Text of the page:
Survivor of the Week
BANGOR — The Susan G. Komen Maine Race for the Cure Bangor and Survivor Sponsor Hollywood Slots Hotel and Raceway recently honored Survivor of the Week Gini Hodsdon of Bangor.
Fifteen years ago, when Bangor began its first Susan G. Komen Race for the Cure, Hodsdon was diagnosed with breast cancer.
“I really think you have a predisposition. Cancer doesn’t run in my family, on either side,” Hodsdon said. “I think it was just God giving me a wakeup call that I was too lackadaisical in my life. I was too laid-back. I really do believe this was just a wake-up call for me that life can be extremely short.
“I felt a lump. I went to my primary doctor. Everything was done very quickly, so I knew there was some concern on their part. I was diagnosed a day and half later,” Hodsdon said. “It was that fast, for the results of a biopsy and a mammogram.”
When Hodsdon received her diagnosis she was in her surgeon’s office at Eastern Maine Medical Center. “You could have knocked me over with a feather. He literally got up off his chair and said ‘Are you going to be OK?’ That’s how devastated I was.”
Hodsdon had her surgery two weeks later.
“I remember coming out of surgery and my husband was there and he said everything went very well. Looking back I was extremely lucky,” she said. “Somebody upstairs was looking out for me.
“I had the option of a lumpectomy, or mastectomy. They wanted me to sign papers, so if they got in there and had to do a mastectomy, they could do it right then and there. I wouldn’t sign,” Hodsdon said. “Hindsight now, I realize, why go through two surgeries if you don’t have to? My surgeon at the time told me that I was very lucky that it was well-encapsulated and that they got everything and took out one of my lymph nodes.”
After surgery Hodsdon began treatment, starting with chemotherapy.
“They waited for my scar to heal some, because they had to put a shunt in,” Hodsdon said. “My veins weren’t strong enough to take the chemotherapy. I started in October and finished in January. I was sicker than a dog.”
Hodsdon finished chemotherapy and moved on to radiation, a process that lasted four months.
“I was dreading radiation. I had heard some horror stories about it, but none of that ever happened to me,” she said. Hodsdon has been cancer-free for 14 years. “I am still very conscious of it. Every time I think about putting it on the back burner my scar reminds me. I can’t ever let it slip my mind.”
Hodsdon retired from nursing in 2009 and began working in the laundry department of housekeeping at Hollywood Slots Hotel and Raceway.
“I like folding laundry. I look forward to coming to work every morning,” she said.
The Bangor Race celebrated 15 years last month. To learn more about the Komen Maine Race for the Cure, visit http:// www.komenmaine.org or call 262-7117.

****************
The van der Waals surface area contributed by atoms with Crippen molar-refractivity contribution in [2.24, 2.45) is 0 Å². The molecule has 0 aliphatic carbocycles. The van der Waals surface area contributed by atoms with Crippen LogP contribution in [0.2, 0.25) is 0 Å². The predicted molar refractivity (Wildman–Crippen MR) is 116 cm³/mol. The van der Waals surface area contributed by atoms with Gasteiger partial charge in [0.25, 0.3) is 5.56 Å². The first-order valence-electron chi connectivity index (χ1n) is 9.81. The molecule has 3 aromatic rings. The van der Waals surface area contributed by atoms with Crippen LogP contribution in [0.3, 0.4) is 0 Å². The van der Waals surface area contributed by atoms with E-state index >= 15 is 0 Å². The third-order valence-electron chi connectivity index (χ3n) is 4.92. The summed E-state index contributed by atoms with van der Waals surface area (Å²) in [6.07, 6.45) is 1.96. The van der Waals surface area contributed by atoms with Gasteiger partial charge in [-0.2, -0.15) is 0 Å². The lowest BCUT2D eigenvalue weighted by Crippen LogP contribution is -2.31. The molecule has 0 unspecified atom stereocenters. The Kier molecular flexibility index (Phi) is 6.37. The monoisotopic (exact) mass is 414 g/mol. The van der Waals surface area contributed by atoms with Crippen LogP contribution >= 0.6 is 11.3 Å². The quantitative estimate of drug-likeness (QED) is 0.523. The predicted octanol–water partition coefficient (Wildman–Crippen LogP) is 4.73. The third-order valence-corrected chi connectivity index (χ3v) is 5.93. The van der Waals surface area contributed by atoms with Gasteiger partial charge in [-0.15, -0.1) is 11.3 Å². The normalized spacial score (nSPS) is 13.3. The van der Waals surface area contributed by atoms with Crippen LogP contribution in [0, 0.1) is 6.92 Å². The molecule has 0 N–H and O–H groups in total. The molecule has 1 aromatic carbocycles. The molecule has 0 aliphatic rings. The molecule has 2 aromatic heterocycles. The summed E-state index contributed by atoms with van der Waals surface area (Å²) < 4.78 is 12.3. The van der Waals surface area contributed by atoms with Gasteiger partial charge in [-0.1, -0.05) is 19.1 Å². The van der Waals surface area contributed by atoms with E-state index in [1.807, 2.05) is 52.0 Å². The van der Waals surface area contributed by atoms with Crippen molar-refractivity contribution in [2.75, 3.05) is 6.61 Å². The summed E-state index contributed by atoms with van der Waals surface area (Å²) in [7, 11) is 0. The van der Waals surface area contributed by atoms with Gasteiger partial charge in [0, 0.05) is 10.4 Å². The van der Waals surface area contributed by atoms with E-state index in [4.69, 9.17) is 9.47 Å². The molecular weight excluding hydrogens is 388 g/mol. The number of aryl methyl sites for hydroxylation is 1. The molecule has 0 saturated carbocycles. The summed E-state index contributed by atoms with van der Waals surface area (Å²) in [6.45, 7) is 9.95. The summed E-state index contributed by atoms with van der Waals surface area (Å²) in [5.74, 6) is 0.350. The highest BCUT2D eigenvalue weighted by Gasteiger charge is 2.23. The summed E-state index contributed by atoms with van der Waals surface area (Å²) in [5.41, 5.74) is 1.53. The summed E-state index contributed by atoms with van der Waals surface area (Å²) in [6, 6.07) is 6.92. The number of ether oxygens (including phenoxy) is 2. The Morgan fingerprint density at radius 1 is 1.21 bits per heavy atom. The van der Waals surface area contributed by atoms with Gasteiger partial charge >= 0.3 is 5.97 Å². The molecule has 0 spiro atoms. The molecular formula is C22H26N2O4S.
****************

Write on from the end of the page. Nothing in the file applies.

Hollywood Slots Hotel and Raceway is the Survivor Sponsor for the 2011 Race. As part of its support, Hollywood Slots hosted a reception the night before the Race for survivors participating in the Race and a guest.
New medical staff
BREWER — Penobscot Community Health Care has announced that Dr. Atul Soreng has joined the medical staff of Brewer Medical Center at 735 Wilson St. Soreng’s practice centers on all aspects of high-quality family medical care including maintenance, with special interest in chronic disease management.
“Brewer Medical Center of PCHC is very proud to welcome its newest primary care physician, Dr. Atul K. Soreng,” said Dr. Robert Allen, executive medical director. “Dr. Soreng is a very knowledgeable and compassionate physician whom patients will find to be an excellent provider.”
Soreng earned a doctor of medicine degree at the University of Delhi, India; and completed a residency in family medicine at the Baylor College of Medicine in Houston, where he was co-chief resident. He is a member of the American Association of Family Physicians.
For information and appointments, call 989-1567. For information about PCHC’s providers, services, locations and commitment to quality, visit http://www.PCHC.com.
BANGOR — Understanding the Medicare program and finding the right plan can be confusing to those who are about to enroll. But even people who have been on Medicare for some time need to keep up with new options and changes.
To share information about Medicare, Joan Brissette from Eastern Area Agency on Aging will be the featured speaker at the next Caring Connections Bone Health Information & Discussion Group at 10 a.m. Friday, Oct. 21, at the Bangor Y on Second Street.
The talk is free, and anyone who wants to learn more about Medicare is welcome to attend. A calcium-rich snack and recipe will be provided.
Space is limited. Those who would like to attend are asked to RSVP to Robin Long at 941-2808. Caring Connections is a cooperative program of the Bangor Y and Eastern Maine Medical Center, supported by the fundraising efforts of Healthcare Charities.